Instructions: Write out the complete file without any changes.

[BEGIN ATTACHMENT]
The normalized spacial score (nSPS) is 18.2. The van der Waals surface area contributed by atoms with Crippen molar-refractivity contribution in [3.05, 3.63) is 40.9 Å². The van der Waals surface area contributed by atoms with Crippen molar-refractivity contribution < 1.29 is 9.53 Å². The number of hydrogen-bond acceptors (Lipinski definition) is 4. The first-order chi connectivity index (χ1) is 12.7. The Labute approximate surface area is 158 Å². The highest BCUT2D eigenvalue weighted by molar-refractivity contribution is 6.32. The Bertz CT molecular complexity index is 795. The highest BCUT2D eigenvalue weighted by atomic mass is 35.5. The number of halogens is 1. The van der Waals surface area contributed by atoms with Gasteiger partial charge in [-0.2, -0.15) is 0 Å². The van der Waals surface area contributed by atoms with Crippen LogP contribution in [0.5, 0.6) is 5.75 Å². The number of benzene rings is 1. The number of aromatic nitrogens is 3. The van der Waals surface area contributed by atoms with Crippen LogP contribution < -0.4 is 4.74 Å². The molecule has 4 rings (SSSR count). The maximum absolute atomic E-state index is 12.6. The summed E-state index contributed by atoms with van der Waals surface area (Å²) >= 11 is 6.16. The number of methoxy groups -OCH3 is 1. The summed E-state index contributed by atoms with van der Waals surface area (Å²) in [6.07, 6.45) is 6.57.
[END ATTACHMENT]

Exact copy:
The normalized spacial score (nSPS) is 18.2. The van der Waals surface area contributed by atoms with Crippen molar-refractivity contribution in [3.05, 3.63) is 40.9 Å². The van der Waals surface area contributed by atoms with Crippen molar-refractivity contribution < 1.29 is 9.53 Å². The number of hydrogen-bond acceptors (Lipinski definition) is 4. The first-order chi connectivity index (χ1) is 12.7. The Labute approximate surface area is 158 Å². The highest BCUT2D eigenvalue weighted by molar-refractivity contribution is 6.32. The Bertz CT molecular complexity index is 795. The highest BCUT2D eigenvalue weighted by atomic mass is 35.5. The number of halogens is 1. The van der Waals surface area contributed by atoms with Gasteiger partial charge in [-0.2, -0.15) is 0 Å². The van der Waals surface area contributed by atoms with Crippen LogP contribution in [0.5, 0.6) is 5.75 Å². The number of benzene rings is 1. The number of aromatic nitrogens is 3. The van der Waals surface area contributed by atoms with Crippen LogP contribution < -0.4 is 4.74 Å². The molecule has 4 rings (SSSR count). The maximum absolute atomic E-state index is 12.6. The summed E-state index contributed by atoms with van der Waals surface area (Å²) >= 11 is 6.16. The number of methoxy groups -OCH3 is 1. The summed E-state index contributed by atoms with van der Waals surface area (Å²) in [6.07, 6.45) is 6.57.